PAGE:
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While the Chargers and 49ers cram in their last practices before the big day, their home cities shift into party mode

Louise Stellar knows that when the biggest sporting event of the year rolls around - the Super Bowl - her catering business will thrive. Especially this year since her hometown team, the San Diego Chargers, made it to their first Super Bowl.

``It's been crazier than the Fourth of July and New Year's,'' says Ms. Stellar, office manager at French Gourmet Catering Company in San Diego. ``The community is definitely in a more celebrative mood since our team won.''

When the Chargers returned to San Diego Jan. 15 after beating the Pittsburgh Steelers, 70,000 fans filled a football stadium to welcome the team home from its victory in Pittsburgh. Stellar says French Gourmet welcomed the team home too, complete with a 40-pound chocolate-mousse cake in the shape of a football, with ``enough sugar to win the Super Bowl.''

Stellar says hosts tend to order at the last minute, especially for such an informal occasion.

Casual foods ranging from Santa Fe roll-ups (flour tortillas filled with chicken curry or cold cuts and mayo or mustard) and buffalo wings, to elegant trays of assorted mini-croissants, bacon-cheddar potatoes, and salmon, are foods French Gourmet plans to prepare for game-day parties.

``Catering is the way to go if you're going to have a lot of people over because nobody wants to get stuck in the kitchen,'' Stellar says. ``It's like being a guest in your own home.''

Up the coast from San Diego, another catering company is also preparing for the game - in San Francisco.

Bruce McKinney, director of MacArthur Park Catering Service, is gearing up for two barbeques and last-minute orders. The menu will include chicken, ribs, salad, and hamburgers. Mr. MacKinney says sporting events are unlike other parties they cater.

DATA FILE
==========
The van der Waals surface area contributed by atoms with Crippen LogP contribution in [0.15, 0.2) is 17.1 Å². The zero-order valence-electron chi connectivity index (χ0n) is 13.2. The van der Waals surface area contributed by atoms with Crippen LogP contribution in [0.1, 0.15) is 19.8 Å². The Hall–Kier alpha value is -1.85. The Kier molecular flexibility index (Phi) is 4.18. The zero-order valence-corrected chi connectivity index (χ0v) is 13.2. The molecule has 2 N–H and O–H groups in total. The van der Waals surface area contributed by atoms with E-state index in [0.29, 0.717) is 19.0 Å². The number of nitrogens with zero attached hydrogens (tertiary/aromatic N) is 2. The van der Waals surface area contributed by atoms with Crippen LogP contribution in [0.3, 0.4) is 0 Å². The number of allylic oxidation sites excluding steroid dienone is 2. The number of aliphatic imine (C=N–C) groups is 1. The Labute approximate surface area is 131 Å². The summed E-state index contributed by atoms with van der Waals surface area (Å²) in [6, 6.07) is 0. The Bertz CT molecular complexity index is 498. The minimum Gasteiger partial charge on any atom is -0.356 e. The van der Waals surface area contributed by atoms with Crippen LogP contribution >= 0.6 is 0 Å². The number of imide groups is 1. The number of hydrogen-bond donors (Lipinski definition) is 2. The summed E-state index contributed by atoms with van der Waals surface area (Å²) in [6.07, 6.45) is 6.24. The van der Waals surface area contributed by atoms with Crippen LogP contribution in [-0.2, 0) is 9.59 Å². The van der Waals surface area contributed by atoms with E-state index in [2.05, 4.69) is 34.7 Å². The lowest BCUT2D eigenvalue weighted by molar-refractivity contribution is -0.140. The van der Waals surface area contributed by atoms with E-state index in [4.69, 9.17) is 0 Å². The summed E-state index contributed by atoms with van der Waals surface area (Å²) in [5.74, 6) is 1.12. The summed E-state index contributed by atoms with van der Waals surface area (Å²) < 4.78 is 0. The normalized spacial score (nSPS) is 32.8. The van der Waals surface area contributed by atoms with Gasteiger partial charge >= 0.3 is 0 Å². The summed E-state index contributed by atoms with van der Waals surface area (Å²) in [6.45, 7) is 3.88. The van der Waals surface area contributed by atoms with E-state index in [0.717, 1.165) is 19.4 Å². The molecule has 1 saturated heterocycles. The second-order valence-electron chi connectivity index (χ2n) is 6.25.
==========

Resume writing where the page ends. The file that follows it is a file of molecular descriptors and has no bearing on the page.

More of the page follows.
``Most of the parties have American tailgate-type food; nothing fancy,'' he says. ``It's the only event where everybody's acting rambunctious. There's a lot of yelling and screaming going on for the home team. But it's fun, more casual, and festive.''

McKinney remembers when Super Bowl XIX was played at Stanford Stadium at Stanford University, Palo Alto, Calif., in 1985. His company catered to a slew of tailgate and private parties that year. But he figures that this year, since the game will be played in Miami, the parties will be more extravagant there.

``Everybody loves the 49ers, and they have a lot of support here. But it would be better to be where the game is being played ... where the bigger parties are going to be,'' he says.

Reports from Miami confirm that the city has already shifted into high-gear party mode. Gene's Catering is not only preparing for Super Bowl gatherings, but for many pre-parties.

On Tuesday, it catered to 4,000 people along the grass-lined waters of South Beach. Bright awnings, carts, and umbrellas decorated the Boardwalk for the event. The meal tab: $100.

Jo-Ann D'Arcy, vice president of operations at Gene's Catering says game-day foods will be drawn from the South American, Latin, and Caribbean influences that are so prevalent now in the Miami area.

Foods such as grilled ribs, corn bread, grilled mahi-mahi tacos, cock fritters with pineapple salsa, and a variety of gourmet pizzas will be offered at their events. Papayas, mangos, and coconuts will also be on the super-bowl menu, probably one of the most exotic ones anywhere.

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